R2 ≃R6,                            (7)

combining equations (6), (2), and (7), ##EQU2## and thus

ΔIC3 ≃ΔIR2 ≃ΔI02 ;                          (9)

where

ΔVR2 is the change in voltage across resistor R2;

ΔIR2 is the change in current through resistor R2;

ΔVR6 is the change in voltage across resistor R6;

ΔIR6 is the change in current through resistor R6;

R6 is the resistance of resistor R6;

IR6 is the current flow through resistor R6; and

IC3 is the collector current through transistor Q3.

Thus, the change in collector current through transistor Q3 is substantially equal to the change in input current IO2, and thus PNP pull-up, transistor Q3 operates as an AC. current mirror, with the change in collector current of transistor Q3 mirroring the change in input current IO2.

A significant advantage of this invention is that input currents IO1 and IO2 are easily supplied by fast, low voltage NPN transistors contained, for example, in an integrated circuit containing all of the video processing and control circuitry. These control currents IO1 and IO2 are then used to drive relatively inexpensive high voltage discrete transistors Q3 and Q4 in a current mirror and a cascode configuration, respectively, thereby allowing the Ft of transistors Q3 and Q4 to be fully utilized.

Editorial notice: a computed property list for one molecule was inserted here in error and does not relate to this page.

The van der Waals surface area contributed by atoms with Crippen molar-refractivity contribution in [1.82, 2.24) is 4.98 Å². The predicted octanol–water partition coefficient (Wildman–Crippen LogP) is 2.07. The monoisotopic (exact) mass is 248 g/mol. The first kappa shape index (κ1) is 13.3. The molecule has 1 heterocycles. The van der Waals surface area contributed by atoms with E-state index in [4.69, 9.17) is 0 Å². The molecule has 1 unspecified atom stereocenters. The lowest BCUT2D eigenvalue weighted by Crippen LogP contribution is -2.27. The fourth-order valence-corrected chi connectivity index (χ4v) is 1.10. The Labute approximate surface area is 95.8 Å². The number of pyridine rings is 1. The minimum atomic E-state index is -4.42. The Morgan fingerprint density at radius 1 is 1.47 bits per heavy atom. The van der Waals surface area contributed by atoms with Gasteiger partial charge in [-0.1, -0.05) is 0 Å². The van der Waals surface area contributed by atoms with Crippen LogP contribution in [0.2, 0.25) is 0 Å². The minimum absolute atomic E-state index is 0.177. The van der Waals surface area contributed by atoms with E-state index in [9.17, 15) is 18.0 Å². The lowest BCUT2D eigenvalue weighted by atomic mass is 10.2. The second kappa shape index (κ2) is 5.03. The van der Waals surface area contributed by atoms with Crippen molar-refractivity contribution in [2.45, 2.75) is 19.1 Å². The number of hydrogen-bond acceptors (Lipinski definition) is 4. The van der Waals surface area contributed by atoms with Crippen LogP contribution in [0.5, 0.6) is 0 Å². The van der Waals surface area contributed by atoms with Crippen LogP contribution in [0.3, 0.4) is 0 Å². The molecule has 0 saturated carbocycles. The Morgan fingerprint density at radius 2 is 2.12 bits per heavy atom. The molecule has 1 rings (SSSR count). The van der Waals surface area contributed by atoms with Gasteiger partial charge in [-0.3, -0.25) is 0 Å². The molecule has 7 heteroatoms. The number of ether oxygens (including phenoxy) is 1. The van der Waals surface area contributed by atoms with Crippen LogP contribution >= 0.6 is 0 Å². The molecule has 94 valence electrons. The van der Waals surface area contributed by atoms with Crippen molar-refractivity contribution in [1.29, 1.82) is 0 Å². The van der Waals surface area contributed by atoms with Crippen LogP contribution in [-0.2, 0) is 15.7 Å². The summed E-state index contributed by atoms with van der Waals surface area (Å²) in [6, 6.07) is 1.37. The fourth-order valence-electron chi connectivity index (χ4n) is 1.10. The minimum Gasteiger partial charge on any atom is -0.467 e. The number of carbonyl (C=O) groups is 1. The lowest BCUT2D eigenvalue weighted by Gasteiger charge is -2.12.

Feedback subcircuit 3 provides a feedback signal Vfb on terminal T3 which serves as the Vfeedback signal which is applied to circuit 100 of FIG. 1. The collector current through transistor Q5 is controlled by VOUT which is applied to the base of Q5. The collector current through Q5 is equal to VOUT /R7 +R8) where R7 is the resistance of resistor R7 and R8 is the resistance of resistor R8) thereby providing a related voltage Vfb. This feedback signal is used to cause currents IO1 and IO2 to operate essentially as pulses, with the pulses being ended when VOUT reaches its desired level. Once VOUT reaches the desired level, IO1 provides a small steady state current which, in conjunction with resistor R1, fixes VOUT to a desired voltage level.